There’s Always More to Learn

I just finished my cousin Marie’s cardigan sweater. It’s from a book called Botanical Knits by Alana Dakos, called Twigs and Willows:

image For a change I actually used the yarn that was indicated in the pattern – Brooklyn Tweeds fabulous Shelter yarn – which is light and airy because it is woolen spun, and has great depth of color.

There have been many sweaters that have come off my needles over the years – I don’t know how many, in fact. You’d think by now that I would have learned all there is to know about knitting a sweater, and that would be incorrect.

What the Pattern Said

The pattern for this sweater calls for the fronts and backs and sleeves to be knit separately and then sewn together. I do have a preference for side and shoulder seams in sweaters – they give a better fit, and the sweater is less likely to go askew. The sleeves are set-in, and before now, I have mostly stuck to knitting the sleeve (either flat or in the round), and then sewn them in. I don’t find it hard, but it does sometimes require gymnastics. It also called for a simple horizontonally-knit button hole.

What I Modified

  1. Moved the Shaping: I Spread the shaping of the sweater from the side seams to “princess seams” on the fronts and the backs. There are a couple of schools of thought about this, but my cousin has a lovely waist, and accenting it with the shaping seemed like a good idea. It came out well:image
  2. Short Rows on Upper Back: Often just one inch’s worth of short rows spread an inch apart will really help the sweater sit better on the body. I remembered to do this!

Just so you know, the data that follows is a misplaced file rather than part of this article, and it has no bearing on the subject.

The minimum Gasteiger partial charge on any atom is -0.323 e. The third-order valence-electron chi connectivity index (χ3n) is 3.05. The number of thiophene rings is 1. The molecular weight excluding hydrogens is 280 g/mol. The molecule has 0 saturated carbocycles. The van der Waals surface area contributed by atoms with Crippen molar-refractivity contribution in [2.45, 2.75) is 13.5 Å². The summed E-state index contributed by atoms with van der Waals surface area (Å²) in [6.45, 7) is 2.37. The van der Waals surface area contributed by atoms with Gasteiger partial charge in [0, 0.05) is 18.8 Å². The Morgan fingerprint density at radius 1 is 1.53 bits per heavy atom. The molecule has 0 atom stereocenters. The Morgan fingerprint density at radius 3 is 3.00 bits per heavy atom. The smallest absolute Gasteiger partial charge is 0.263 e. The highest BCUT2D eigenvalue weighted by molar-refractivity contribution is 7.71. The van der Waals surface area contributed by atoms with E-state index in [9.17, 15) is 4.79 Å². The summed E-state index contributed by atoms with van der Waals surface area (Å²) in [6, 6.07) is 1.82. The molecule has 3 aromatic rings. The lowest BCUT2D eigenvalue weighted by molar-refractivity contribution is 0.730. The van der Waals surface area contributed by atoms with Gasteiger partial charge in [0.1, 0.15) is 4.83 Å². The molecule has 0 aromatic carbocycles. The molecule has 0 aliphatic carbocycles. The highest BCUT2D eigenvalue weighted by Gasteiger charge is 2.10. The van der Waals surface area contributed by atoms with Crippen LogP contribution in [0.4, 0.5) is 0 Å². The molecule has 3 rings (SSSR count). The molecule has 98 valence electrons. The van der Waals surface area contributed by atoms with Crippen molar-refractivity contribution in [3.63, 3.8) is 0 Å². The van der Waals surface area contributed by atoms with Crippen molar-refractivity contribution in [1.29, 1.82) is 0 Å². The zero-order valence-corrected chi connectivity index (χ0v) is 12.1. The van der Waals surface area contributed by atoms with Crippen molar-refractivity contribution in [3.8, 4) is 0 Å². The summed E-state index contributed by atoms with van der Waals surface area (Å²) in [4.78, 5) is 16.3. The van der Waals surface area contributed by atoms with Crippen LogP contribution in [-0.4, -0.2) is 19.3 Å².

3. Top-down Sleeves: Since I had just taken a top-down sweater knitting class that taught me how to do top-down set-in sleeves, it was the perfect moment to tackle this maneuver. Vera Sanon has an amazing trick that I will be using from now on – using a Size 0 needle to pick up the stitches! Do it, and you’ll see that basically a needle this size mimics the tight fit that a sewn in sleeve gets. You can use this wherever you are picking up stitches. Never thought or heard of this before, and it is brilliant. See how good that   looks?image
  4. Bigger Sleeves: I also had to modify the sleeves, because the directions are not written for women who have “real” arms. I increased after the sleevecap  a bit, and then did the decreases, and generally made the sleeves bigger overall, which you can see a bit in the photo above. I actually knit most of the sleeves twice to get them the right size.
  5. Button and neck bands: I also used the Size 0 needle to pick up stitches here, and put more stitches into the band, a la Sally Melville’s Knitting Pattern Essentials. Most patterns will assume a 3 stitches to 4 rows proportion for a stockinette background, but Sally Melville has refined this ratio significantly, and they come out better. Then, when I was binding off the button bands (in 2×2 ribbing), I knit the knit stitches, but did a purl 2 together for the purls – why? In order to make that edge firm. I always think the bind-offs there look messy, and I think you’ll agree I got a clean line (that isn’t too tight).image
  6. TULIPS buttonhole: The pattern called for a simple horizontal buttonhole – which I think is not stable and likely to grow, so I did the TECH Knitting tulips better buttonhole. It is firm, completely stable and looks like “two lips” in the photo above.  Check out the video tutorial on this one as well!

A Sentimental Touch

The last bit that makes this sweater special is that I recycled some buttons from an older sweater. It was the last sweater that I knit for my mom –

 

Victoria adapted 1g

Before it was thrown in the washer and felted.

and an aide for her took this beautiful sweater and had it go through the washer, and ruined it (not bitter, really not bitter). Since my mom was a second mom to Marie, I thought it only right that she get these special buttons on her sweater.

It was fun to try some new and older techniques and materials into a new sweater. I wonder what I’ll learn on the next one?

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